Pearl V. Ryder
In the previous post in this “Thinking like an image analyst” series, I explained how I enhanced fibers to increase their brightness and applied a background subtraction to decrease the intensity of the background. In combination with masking out very bright debris pixels (Part II of this series), these steps helped prepare this image for segmentation of the fibrils. If you’d like to follow along in CellProfiler, the pipeline and images for this project are available here.
In this post, I’ll explain how I detected the fibrils as individual objects using IdentifyPrimaryObjects. Once I identify the fibrils as objects, I can then measure many different attributes such as area, length, width, etc.
Since most of the image that we’re segmenting is background, I started by testing the Robust Background method for segmentation. See this blog post for an explanation of how the Robust Background method works. Happily, the default settings worked well for thresholding fibers. Since the image that we’re segmenting on has been enhanced and masked, I used the Workspace viewer to assess the segmentation while looking at the raw image to make sure my preprocessing steps hadn’t added or removed any “real” signal:
While I was happy with the thresholding of fibril vs. background, I noted that many of the longer fibrils were oversegmented (broken into too many pieces). In order to avoid this oversegmentation, I set the smoothing filter and the minimum distance between local maxima manually, an adjustment we often need to make for fibrillar structures (see the module help settings or our video on how exactly segmentation works in CellProfiler for more information). I chose values of 30 for each, which greatly improved the segmentation results, as you can see in this comparison:
Comparison of the automatic settings for declumping (left) vs. manually setting the smoothing filter and minimum distance between local peaks to 30 pixels (right). If you focus on the objects within the red boxes, you can see how setting the smoothing filter and minimum distance manually reduced oversegmentation.
After examining this segmentation procedure on multiple images, I was happy with the segmentation results. I next added an OverlayObjects module to create an image with the fibril objects overlaid on top of the raw data. I then added a SaveImages module to automatically save these overlay images during each analysis run. This approach allows others to visualize the results of the segmentation and provides a record that can be reviewed later along with the data to verify results. It’s also a quick way to assess your segmentation results across all images (depending on the size of your dataset!).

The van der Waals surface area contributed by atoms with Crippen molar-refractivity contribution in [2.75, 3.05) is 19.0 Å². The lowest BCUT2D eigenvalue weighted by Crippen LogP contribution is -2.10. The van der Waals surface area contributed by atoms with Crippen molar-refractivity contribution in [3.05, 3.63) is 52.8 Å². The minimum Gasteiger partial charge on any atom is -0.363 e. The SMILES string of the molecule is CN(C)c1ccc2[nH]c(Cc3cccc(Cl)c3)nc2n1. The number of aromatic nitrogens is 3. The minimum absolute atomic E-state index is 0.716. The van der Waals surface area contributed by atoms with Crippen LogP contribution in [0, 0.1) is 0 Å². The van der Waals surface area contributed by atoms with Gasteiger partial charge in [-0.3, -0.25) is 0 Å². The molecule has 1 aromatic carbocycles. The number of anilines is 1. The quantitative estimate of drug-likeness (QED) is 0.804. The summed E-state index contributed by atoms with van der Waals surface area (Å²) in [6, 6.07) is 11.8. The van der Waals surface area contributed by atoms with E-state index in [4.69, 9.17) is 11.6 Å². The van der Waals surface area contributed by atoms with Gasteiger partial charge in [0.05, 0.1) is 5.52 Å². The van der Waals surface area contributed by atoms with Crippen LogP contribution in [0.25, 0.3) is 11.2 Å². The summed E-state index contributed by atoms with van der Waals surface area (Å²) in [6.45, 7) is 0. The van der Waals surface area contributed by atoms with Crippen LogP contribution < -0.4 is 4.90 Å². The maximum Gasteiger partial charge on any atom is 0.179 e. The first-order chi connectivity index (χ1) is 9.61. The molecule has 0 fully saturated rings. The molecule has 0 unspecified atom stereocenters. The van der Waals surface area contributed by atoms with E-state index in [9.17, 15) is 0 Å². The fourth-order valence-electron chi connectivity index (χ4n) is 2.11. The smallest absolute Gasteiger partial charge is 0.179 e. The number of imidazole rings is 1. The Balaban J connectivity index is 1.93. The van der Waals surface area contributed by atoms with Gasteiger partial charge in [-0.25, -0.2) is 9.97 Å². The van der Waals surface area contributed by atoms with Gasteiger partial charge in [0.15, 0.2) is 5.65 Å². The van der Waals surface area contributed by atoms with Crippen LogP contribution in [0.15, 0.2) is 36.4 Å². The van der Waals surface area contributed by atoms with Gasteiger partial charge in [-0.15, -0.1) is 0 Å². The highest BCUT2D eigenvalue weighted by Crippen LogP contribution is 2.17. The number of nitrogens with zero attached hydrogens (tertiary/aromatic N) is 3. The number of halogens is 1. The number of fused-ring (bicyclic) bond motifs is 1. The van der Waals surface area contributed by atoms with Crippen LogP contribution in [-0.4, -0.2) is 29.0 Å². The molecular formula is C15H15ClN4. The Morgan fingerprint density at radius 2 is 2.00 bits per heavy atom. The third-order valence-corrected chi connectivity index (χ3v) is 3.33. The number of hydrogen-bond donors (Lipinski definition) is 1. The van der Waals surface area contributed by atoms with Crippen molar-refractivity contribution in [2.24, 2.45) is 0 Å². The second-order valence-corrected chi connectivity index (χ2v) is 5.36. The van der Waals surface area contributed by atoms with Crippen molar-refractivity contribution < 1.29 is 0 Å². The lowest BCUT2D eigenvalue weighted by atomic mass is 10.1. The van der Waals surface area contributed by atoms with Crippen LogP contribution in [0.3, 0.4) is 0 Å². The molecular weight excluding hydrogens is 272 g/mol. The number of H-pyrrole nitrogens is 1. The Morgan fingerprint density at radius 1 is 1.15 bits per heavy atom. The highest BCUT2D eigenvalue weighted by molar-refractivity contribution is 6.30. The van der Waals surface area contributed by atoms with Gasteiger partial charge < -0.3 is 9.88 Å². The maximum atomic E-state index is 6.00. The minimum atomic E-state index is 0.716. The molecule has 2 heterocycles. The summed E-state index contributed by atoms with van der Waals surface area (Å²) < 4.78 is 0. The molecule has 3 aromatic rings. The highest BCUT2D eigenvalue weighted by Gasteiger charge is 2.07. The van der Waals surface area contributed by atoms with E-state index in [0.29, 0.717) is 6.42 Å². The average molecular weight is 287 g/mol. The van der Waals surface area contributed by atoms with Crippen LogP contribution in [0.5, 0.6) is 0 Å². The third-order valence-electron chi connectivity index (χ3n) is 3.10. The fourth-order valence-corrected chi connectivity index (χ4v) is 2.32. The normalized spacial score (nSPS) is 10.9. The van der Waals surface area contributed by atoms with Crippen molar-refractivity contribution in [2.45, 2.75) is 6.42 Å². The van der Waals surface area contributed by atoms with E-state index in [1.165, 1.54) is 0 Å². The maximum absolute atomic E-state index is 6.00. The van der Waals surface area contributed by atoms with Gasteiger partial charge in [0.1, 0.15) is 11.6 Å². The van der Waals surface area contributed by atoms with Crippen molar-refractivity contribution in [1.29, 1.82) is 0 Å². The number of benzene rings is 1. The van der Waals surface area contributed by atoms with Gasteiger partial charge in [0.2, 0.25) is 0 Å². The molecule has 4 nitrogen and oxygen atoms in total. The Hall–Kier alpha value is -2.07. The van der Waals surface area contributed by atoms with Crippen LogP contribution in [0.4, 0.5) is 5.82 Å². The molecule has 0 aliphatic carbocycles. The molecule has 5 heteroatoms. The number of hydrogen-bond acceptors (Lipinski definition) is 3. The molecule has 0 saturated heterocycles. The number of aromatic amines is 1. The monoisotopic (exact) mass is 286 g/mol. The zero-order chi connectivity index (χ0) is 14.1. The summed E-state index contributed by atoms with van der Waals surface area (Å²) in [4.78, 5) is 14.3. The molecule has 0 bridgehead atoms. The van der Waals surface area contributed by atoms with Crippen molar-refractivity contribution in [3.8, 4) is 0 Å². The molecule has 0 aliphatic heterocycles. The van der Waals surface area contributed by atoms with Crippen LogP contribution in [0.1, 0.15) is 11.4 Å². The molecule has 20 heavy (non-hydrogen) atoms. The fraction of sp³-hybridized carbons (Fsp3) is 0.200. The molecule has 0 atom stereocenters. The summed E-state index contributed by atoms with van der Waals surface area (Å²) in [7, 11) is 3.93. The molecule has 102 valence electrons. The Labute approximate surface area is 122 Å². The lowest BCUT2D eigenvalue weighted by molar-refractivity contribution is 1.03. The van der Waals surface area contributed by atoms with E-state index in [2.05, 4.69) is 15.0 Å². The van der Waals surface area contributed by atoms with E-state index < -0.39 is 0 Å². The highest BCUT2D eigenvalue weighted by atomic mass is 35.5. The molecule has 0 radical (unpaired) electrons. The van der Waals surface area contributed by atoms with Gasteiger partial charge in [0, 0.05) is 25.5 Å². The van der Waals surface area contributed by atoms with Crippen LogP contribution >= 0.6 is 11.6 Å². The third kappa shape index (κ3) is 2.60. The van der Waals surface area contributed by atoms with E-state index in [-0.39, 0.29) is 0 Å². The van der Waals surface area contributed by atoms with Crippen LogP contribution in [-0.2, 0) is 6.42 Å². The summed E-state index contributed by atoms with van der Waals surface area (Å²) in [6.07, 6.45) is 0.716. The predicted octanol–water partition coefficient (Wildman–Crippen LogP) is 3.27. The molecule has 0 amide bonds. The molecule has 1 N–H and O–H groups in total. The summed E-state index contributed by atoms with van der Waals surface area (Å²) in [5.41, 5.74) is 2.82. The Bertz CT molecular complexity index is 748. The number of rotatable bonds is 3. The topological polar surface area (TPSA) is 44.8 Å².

Cropping out the image edges
After running the segmentation on multiple images, I noted a common problem: many “fibrils” were detected in a horizontal line at the top of the image that probably weren’t real. I had a suspicion that this resulted as an artifact from the EnhanceOrSuppressFeatures module that I described in Part III. Sure enough, I could see an enhanced horizontal line of pixels at the top of the image that were within 10 pixels of the edge (these pixels weren’t bright in the original image):
In order to get around this, I applied the Crop module to eliminate 10 pixels from the edges of the image. I used the rectangle mode of Crop w/ “from edge” mode selected. The resulting image no longer has the bright line enhanced at the top of the image and fibrils aren’t detected as a line at the top of the image. Voila!:
At this stage, we’ve successfully segmented our objects of interest. In the next and final post, I’ll describe how I finalized the pipeline by adding measurement modules and exporting the data.